In 2015, Health Canada issued warnings about the two main classes of ADHD medications — methylphenidate and amphetamines — for “suicidality.”

Suicidality includes everything from suicidal thoughts to actions and in some rare cases, suicides themselves.

These warnings were based on reports, although — there’s little scientific evidence of suicidal dangers. Health Canada readily admits this, but prefers physicians and their patients are aware of the risks.

The drug remains widely prescribed and often serves as an invaluable aid for patients managing ADHD.

But if you’re on campus and need some help to focus, it’ll cost $5 — maybe $20 around exams.

Prescription and its discontents

The summer before his graduate degree, the Masters student, suspecting he had ADHD, began to investigate prescriptions. He had been a class clown growing up: jokes often took the place of dedicated schoolwork. Nonetheless, he says he could still memorize a course’s material, even if he had difficult focusing.

Curious, he went to a now defunct Adderall screening service at Queen’s to get an assessment.

The Regional Assessment and Resource Centre (RARC), located in Macintosh-Corry Hall, is a resource for secondary and post-secondary students looking for psychological or educational assessments.

Last summer, the centre’s ADHD screening process was cut back due to budget insecurities. At the time, RARC Director Dr. Allyson Harrison told The Journal that the tests simply weren’t necessary.

“The [old] complete screening process was costing RARC a significant amount of money, given the cost of test materials and the professionals’ time,” Harrison said.

The diagnostics were extensive, to say the least.

The first round of forms required information surrounding the student’s reasons for seeking an ADHD diagnosis. Students would fill out forms detailing the duration of complaints, and all other associated reasons.

Questionnaires followed. Some were self-reflective, while others allowed friends and family to comment on the student’s complaints filled out related forms.

Finally, RARC staff conducted a clinical interview and the student was asked to complete a series of ADHD-specific screening tests.

The whole process took three to four hours.

“The vast majority of students who were formally screened for ADHD by RARC over the past five years were found to not have ADHD. Of the 201 students screened over the past five years, only 11 (5%) were eventually found to have ADHD,” Harrison told The Journal via email on Jan. 22nd. (The bold and underlining are hers.)

ADHD screening, however, is still an option for Queen’s students. Physicians partnered with Queen’s Health Services provide similar services to the now defunct RARC ones.

“Diagnosing ADHD is a process that takes time,” Dr. Carolyn Borins, Medical Director of SHS, told The Journal via email.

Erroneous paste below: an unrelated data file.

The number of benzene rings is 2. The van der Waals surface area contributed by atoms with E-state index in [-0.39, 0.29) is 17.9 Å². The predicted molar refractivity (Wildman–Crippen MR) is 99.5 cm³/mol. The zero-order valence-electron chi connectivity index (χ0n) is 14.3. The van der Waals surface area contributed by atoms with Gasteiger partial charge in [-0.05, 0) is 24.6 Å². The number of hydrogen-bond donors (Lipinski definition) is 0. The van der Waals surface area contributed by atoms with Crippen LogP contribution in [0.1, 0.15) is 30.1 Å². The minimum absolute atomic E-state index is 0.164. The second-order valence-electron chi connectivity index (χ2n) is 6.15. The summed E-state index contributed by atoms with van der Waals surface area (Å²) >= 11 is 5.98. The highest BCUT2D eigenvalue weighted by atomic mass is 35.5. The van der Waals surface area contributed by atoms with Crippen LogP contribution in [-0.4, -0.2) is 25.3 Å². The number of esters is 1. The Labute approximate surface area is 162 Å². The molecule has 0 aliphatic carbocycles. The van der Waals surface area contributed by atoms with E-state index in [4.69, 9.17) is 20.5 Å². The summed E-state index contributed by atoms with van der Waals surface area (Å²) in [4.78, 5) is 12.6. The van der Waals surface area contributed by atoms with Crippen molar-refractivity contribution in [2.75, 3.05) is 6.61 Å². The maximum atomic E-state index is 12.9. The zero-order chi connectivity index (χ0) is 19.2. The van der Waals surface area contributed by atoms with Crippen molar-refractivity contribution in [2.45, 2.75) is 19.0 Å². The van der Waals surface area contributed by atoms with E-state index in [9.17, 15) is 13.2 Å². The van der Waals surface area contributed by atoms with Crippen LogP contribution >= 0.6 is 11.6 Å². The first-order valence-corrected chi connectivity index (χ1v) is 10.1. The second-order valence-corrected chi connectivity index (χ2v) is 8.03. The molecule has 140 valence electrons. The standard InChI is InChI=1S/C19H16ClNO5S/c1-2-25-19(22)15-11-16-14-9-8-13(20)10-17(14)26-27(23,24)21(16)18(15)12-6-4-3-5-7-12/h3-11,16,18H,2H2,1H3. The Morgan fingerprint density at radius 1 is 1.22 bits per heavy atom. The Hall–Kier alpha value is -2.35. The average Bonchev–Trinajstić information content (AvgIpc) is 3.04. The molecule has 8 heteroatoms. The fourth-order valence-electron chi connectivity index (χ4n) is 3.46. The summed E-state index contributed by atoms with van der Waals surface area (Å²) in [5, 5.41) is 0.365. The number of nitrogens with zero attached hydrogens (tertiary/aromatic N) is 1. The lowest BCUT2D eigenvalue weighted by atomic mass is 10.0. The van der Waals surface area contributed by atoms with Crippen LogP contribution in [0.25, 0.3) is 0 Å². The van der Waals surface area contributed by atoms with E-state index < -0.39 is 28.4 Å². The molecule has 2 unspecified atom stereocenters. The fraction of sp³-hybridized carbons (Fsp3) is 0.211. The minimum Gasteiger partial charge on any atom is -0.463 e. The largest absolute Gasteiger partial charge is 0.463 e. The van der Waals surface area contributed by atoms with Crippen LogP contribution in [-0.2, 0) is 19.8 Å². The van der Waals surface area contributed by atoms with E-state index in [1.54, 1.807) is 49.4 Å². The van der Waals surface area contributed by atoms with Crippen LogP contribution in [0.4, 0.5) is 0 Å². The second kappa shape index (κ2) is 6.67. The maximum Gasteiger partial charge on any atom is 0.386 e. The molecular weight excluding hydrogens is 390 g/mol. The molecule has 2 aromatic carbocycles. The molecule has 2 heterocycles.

“If a student comes in to Student Health Services and says ‘I think I have ADHD and need medication’, they are taken through a full assessment that includes their health history, a physical, a review of their symptoms, and further testing and screening, often including psychoeducational assessment.”

An ADHD diagnosis requires several visits. Eventually, if the student isn’t diagnosed, they can be directed to Student Academic Success Services (SASS).

There’s also a catch once the prescription is in hand.

“Student Health Services has a longstanding practice that students have to sign a contract when ADHD medication is prescribed, in which they agree that they will use the medication appropriately … they won’t sell it or give any away,” Borins said.

However, The Journal found little evidence that students take that contract seriously.

The Masters student was one of the 190 students turned away at RARC.

He remembers filling out some tests and providing previous report cards. The goal was to find a history of symptoms following a patient through their life.

The response was simple: he showed a good portion of the symptomology but, as he recalls, a high IQ may have made up the difference for most of his life. He said RARC suggested behavioral therapy, but he couldn’t afford it.

Soon after, he visited his family doctor’s office. The student listed his symptoms. 15 minutes later, he walked out with a prescription.


Dr. Arnot, the U of T professor, said symptomology lists may be taken advantage of.

Reliance on self-reporting and symptomology results in a variety of prescriptions. The risk of a student seeking a prescription without ADHD is largely left to an individual doctor’s comfort level, she added.

“[Students] may be trying to get Adderall or Ritalin to help with their college courses or they just want it to sell to make some extra money,” she said. “They look online: “what do I need to report to get medication and they go on the doctor’s office and say I have this and this and this. Ta-dah.”

Indeed, googling “Adderall prescription” brings up a series of articles explaining the process – and how to fake it.

After he acquired a prescription, the Masters student said he shared it with friends with demanding schedules.

Sharing side effects

A second-year ArtSci student’s housemate was curious: what did Concerta feel like?

The second year gave her one, but the housemate was disappointed: nothing happened. The drug had nothing to “correct”, as the housemate’s friend presumably had a healthy level of dopamine.